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Jung’s imaginary worlds and psychic journeys: The quest for the Red Book

Jung’s imaginary worlds and psychic journeys: The quest for the Red Book published on No Comments on Jung’s imaginary worlds and psychic journeys: The quest for the Red Book

Inevitably, my research into paracosms and imaginary friends leads me in circles around Carl Gustav Jung, post-Freudian Swiss analyst who invented archetypes, introverts and extroverts during the beginning of the 20th century.

I keep coming back to Jung because his major contribution to the theory of psychoanalysis was to envision the psyche as home to many parts, In Jungian psychology, these parts can be personified (such as the Anima, Animus and the Shadow) and addressed in the way that people talk to imaginary characters.

Jung’s technique of talking to the aspects of oneself was known as active imagination. Please note that the Wikipedia entry suggests that active imagination means watching and recording one’s fantasy activity; however, Jung was very enthusiastic about encouraging, interrogating and otherwise assertively engaging with images and characters in one’s head.

Jung encouraged his patients to engage in active imagination techniques. He also used these techniques on his own. For sixteen years, he plumbed the depths of his own mind, verging dangerously close to obsession and madness. In a recent New York Times article, "Carl Jung and the Holy Grail of the Unconscious," Sara Corbett describes this formative period:

What happened next to Carl Jung has become, among Jungians and other scholars, the topic of enduring legend and controversy. …[I]n 1913, Jung, who was then 38, got lost in the soup of his own psyche. He was haunted by troubling visions and heard inner voices. Grappling with the horror of some of what he saw, he worried in moments that he was, in his own words, “menaced by a psychosis” or “doing a schizophrenia."

…[T]he [resulting Red Book] was a kind of phantasmagoric morality play, driven by Jung’s own wish not just to chart a course out of the mangrove swamp of his inner world but also to take some of its riches with him. …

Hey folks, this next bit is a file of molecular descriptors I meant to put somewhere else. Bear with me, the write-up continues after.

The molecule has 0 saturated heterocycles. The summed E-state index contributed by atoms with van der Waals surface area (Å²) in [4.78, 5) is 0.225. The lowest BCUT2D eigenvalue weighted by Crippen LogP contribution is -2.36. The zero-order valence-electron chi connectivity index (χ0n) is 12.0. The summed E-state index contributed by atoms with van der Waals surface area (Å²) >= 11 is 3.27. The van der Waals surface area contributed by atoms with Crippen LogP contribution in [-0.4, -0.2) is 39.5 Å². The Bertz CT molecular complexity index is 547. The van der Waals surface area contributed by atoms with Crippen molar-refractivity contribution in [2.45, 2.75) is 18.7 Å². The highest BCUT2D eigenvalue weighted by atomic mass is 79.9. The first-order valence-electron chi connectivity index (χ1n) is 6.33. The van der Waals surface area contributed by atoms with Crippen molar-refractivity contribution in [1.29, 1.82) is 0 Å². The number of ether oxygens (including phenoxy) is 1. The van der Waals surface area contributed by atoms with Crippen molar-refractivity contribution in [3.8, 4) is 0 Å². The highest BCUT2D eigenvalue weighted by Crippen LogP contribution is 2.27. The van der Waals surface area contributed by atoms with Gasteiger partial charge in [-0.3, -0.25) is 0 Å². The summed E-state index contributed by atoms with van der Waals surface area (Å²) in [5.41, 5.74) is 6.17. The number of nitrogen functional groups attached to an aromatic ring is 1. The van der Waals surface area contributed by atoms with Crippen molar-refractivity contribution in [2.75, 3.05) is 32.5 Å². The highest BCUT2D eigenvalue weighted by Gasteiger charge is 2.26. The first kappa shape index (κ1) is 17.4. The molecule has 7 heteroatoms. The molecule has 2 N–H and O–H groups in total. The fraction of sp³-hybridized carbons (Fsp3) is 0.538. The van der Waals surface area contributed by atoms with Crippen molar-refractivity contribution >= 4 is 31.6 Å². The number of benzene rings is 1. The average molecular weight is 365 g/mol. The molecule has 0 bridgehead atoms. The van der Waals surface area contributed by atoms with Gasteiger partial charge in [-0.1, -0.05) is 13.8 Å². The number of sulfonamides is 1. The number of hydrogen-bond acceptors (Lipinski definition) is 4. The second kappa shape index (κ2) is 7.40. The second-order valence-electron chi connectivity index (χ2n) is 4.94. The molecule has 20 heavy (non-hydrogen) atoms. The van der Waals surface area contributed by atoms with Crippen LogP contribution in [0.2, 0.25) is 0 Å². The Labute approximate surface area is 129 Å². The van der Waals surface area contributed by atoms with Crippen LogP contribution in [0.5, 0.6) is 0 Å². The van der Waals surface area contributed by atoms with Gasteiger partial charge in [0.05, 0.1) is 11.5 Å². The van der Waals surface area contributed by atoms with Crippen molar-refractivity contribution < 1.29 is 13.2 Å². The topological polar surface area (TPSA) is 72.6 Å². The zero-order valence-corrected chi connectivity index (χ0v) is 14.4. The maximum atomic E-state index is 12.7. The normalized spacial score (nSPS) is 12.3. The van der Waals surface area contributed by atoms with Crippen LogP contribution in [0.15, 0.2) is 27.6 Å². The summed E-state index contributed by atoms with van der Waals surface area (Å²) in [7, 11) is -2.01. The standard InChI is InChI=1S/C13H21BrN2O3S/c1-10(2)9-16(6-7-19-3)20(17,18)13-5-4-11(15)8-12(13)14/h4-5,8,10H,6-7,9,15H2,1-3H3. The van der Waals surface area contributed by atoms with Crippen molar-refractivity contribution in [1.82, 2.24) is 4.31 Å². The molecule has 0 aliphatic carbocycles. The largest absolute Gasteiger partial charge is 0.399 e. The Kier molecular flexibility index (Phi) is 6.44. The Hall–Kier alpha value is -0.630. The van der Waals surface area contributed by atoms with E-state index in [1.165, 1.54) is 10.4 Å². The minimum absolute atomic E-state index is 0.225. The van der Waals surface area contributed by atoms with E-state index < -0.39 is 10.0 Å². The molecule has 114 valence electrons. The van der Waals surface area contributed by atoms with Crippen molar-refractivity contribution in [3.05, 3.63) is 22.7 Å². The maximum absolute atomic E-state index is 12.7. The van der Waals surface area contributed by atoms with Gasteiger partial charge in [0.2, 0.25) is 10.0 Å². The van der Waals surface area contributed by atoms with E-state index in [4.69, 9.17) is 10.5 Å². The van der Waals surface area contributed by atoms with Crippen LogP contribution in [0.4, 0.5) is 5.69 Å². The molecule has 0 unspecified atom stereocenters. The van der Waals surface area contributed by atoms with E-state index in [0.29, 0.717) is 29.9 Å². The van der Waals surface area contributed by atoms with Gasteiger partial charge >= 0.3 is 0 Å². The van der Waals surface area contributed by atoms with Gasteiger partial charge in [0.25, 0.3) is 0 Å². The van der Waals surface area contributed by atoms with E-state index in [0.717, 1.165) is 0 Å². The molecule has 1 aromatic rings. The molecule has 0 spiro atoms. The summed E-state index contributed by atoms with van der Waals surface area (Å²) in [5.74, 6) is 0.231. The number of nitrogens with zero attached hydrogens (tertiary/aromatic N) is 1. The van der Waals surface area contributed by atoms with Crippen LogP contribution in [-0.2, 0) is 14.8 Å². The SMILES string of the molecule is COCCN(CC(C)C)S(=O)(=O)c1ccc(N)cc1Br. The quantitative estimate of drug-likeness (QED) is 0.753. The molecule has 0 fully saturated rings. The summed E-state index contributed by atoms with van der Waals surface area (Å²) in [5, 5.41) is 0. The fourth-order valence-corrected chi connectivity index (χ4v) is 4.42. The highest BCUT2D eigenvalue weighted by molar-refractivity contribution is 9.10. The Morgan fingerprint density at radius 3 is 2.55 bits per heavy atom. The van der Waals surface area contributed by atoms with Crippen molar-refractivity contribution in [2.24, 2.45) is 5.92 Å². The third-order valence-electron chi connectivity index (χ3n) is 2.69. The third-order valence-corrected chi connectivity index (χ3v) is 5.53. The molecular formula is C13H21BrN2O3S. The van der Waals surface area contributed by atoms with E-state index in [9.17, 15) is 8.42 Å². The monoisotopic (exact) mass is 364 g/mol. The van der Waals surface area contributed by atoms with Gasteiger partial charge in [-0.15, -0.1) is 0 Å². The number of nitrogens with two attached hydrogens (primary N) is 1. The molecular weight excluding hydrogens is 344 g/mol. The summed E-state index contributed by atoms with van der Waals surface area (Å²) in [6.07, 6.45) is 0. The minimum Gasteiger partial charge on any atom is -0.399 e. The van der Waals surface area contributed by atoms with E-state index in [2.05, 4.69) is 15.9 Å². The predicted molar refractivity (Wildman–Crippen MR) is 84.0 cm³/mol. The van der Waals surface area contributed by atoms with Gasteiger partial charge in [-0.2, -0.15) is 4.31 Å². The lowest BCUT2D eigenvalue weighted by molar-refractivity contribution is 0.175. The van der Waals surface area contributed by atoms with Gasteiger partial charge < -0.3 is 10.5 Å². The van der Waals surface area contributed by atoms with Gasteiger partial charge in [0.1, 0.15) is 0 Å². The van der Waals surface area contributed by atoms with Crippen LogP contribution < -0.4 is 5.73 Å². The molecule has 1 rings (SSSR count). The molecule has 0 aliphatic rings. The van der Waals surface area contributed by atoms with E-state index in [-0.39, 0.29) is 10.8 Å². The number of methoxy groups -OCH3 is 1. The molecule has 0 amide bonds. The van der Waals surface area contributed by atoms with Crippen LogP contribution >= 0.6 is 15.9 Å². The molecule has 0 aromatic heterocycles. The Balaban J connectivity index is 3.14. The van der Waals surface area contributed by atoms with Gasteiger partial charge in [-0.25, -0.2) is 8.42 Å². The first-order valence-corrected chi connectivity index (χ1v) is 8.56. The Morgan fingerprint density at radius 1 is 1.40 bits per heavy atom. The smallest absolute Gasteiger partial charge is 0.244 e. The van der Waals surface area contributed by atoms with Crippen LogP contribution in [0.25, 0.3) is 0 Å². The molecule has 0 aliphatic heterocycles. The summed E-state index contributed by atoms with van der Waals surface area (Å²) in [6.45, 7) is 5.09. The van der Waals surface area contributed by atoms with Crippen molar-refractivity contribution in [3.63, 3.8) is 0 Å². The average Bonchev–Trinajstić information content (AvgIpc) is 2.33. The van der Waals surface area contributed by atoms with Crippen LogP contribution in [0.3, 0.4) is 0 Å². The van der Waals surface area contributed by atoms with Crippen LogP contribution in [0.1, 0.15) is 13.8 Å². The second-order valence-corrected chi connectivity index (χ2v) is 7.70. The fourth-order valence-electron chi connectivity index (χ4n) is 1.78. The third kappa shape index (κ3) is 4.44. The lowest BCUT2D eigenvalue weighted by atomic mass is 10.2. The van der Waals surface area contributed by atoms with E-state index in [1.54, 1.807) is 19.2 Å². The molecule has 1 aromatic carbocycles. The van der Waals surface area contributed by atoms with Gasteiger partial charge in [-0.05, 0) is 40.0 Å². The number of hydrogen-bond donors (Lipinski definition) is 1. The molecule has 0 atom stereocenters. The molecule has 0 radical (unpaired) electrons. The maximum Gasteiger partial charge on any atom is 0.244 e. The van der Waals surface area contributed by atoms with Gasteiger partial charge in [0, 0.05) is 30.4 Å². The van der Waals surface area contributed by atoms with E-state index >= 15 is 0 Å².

The book tells the story of Jung trying to face down his own demons as they emerged from the shadows. The results are humiliating, sometimes unsavory. In it, Jung travels the land of the dead, falls in love with a woman he later realizes is his sister, gets squeezed by a giant serpent and, in one terrifying moment, eats the liver of a little child. (“I swallow with desperate efforts — it is impossible — once again and once again — I almost faint — it is done.”) At one point, even the devil criticizes Jung as hateful.

Clearly Jung was entertaining a very rich paracosm. But were his explorations deep and fruitful or excessive and mentally ill? Jungian adherents and author Corbett have no answers, and the case of Jung and his paracosm becomes especially confusing because he turned his paracosm into the crucible of his life’s work. Unlike Kirk Allen [previously discussed in a review of a Harper’s 1954 article, "The Jet Propelled Couch"], Jung did not find his paracosm to be an intrusion into and distraction from his mundane job. In fact, his paracosm and his job seem to have become inseparable, as he was practicing in his paracosm techniques that he would later publish and lecture about.

Corbett’s article does not deal with such fascinating topics, however; she is more concerned with the quest for Jung’s paracosmic records, or the Red Book, itself. As a sensitive, deeply personal document of a famous psychoanalyst, Jung’s diary of his travels in his mind has been closely guarded by his heirs and reverently visited only by a few adherents. It is soon to be published, though, with reproductions of its painstakingly done illustrations, as well as thousands of footnotes to explain its wide-ranging mythological, scholarly and alchemical allusions.

Again, Corbett’s article seems to ignore the significance of the impending debut of the Red Book. It’s a primary source about a paracosm, and primary sources about people’s imaginary worlds are pretty hard to come by. I don’t know why. It’s as if scholars are interested in paracosms only for what they tell us about their creators’ "serious," non-paracosmic works, not about the significance of paracosmic phenomena per se. But, as Corbett’s article implicitly suggests, paracosmic works such as Jung’s Red Book are indeed serious works. In these playgrounds of the mind, themes and characters develop in raw form the interests of many a creator, who then presents more refined versions of the paracosm in his or her artistry.

Why no, I’m not motivated to work today. Why askest thou? =P

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